I love seeing a project come together!! Last week we made our swatches to assure our gauge was correct, joined the first row without any twists (hopefully) and worked on the first few rounds of our Sabrina Tunic!! Like I said last week… Those first few rows are the hardest part… So now we are ready to kick into gear and get our Yoke made!!
Since the Sabrina Tunic is made in one piece from the top down, this project will start shaping up quickly and we will see a hint of how it will look by the time our Yoke is complete. I love working with Vanna’s Glamour Yarn… The small amount of shimmer and sparkle will make this a perfect piece to wear this fall, and the nice bounce the yarn provides is also going to make the garment fit nicely. It’s still not too late to join us and make a Sabrina Tunic for yourself. You can even have the yarn shipped right to your doorstep… Click here to view and order your yarn kit!! If you are ready… Let’s get our hooks and get the party started!!
I am so excited to host this summer’s Lion Brand Crochet Along! I love the project you all voted for… The Sabrina Tunic. To kick off the first week I will be talking about the yarn, gauge, sizing and getting started with the first few rows. I hope you are as excited as I am… Let’s get crocheting!!!
Let’s start with the yarn. This pattern called for Vanna’s Glamour® in 3 colors. This yarn is a light weight yarn and is categorized as a size 2 in yarn standards. The thing I love about this yarn is the hint of sparkle; this will make our project really special! It’s important to use the same weight yarn that the pattern calls for to keep our tunic looking and fitting just right. This yarn also has a nice easy stretch to it which will make our garment keep its shape. It’s not too late order your yarn and join us… Lion Brand Yarn will ship it straight to your door. Click here to view & order the kits at 20% off.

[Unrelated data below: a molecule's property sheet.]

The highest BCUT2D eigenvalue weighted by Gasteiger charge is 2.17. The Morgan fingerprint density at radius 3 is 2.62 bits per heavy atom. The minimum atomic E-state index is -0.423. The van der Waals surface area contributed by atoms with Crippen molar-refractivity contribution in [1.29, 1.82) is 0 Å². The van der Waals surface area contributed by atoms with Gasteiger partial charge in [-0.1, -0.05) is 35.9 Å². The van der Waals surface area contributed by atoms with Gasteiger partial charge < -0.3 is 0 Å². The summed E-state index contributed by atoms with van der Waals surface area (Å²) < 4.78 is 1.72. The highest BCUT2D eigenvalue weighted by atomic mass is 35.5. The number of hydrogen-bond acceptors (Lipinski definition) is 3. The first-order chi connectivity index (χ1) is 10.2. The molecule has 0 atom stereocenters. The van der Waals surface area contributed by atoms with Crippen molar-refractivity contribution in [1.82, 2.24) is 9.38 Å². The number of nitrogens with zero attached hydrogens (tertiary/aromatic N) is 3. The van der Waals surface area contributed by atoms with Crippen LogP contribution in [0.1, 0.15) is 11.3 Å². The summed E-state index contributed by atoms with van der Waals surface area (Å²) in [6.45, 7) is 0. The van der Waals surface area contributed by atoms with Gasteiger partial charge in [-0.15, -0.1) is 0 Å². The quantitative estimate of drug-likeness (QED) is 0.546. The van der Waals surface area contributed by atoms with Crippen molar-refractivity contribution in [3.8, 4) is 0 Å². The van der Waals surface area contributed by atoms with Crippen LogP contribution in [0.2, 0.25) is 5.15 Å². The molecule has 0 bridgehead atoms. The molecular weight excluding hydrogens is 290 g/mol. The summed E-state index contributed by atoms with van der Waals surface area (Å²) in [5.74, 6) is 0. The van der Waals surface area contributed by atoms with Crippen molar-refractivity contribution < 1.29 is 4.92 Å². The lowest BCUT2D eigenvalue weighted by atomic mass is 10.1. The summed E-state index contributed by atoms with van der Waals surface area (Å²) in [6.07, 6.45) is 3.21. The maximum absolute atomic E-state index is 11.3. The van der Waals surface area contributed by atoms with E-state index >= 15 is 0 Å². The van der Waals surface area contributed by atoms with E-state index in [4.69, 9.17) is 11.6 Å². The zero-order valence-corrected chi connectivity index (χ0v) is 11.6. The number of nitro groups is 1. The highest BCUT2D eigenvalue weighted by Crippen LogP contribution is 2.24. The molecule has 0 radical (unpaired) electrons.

Now it’s time to move on to the most important part of the pattern… Gauge!!! I know it’s tempting to skip the gauge and just start crocheting. Since everyone crochets a little differently, uses different style hooks and working with light weight yarn can change our tension, it is extremely important to check your gauge. It only takes a short amount of time and I promise it will pay off by giving you a better fitting garment.
Several times a year we host a crochet- or knit-along, a virtual event in which knitters and crocheters come together here online to work on one pattern together, share their experiences, and to learn together. There’s no need to sign up! Simply follow along with the blog posts at your own pace as you crochet your project, and feel free to share your comments and/or photos as you progress. Want to learn more? Click here for our guide.
Thank you for voting for our crochet-along! The winning pattern is … the Sabrina Tunic!
Feel free to pick up this badge to use on your blog, Ravelry, etc to show that you’re participating! (Right-click on PCs or Ctrl+click on Macs to save it to your desktop and upload it to your site)
1. This week, download the pattern (click here for the pattern) and read it through so you have a sense of how the project is going to take shape. We’ll be walking you through a different element each week, so don’t worry if you see anything you’re not familiar with!
UPDATE JUNE 18, 2015: Let’s crochet a Sabrina Tunic … announcing your 2015 Summer Crochet-Along with host Elena Ramshaw Hunt! http://wp.me/pMON4-89F
A crochet-along is a virtual event, where all the participants make the same project together. Follow along with crochet-along host Elena Hunt of Beatrice Ryan Designs here on the blog and share your comments and photos. There’s no need to sign up, and it’s free to join! (New to crochet-alongs? Check out our guide here.)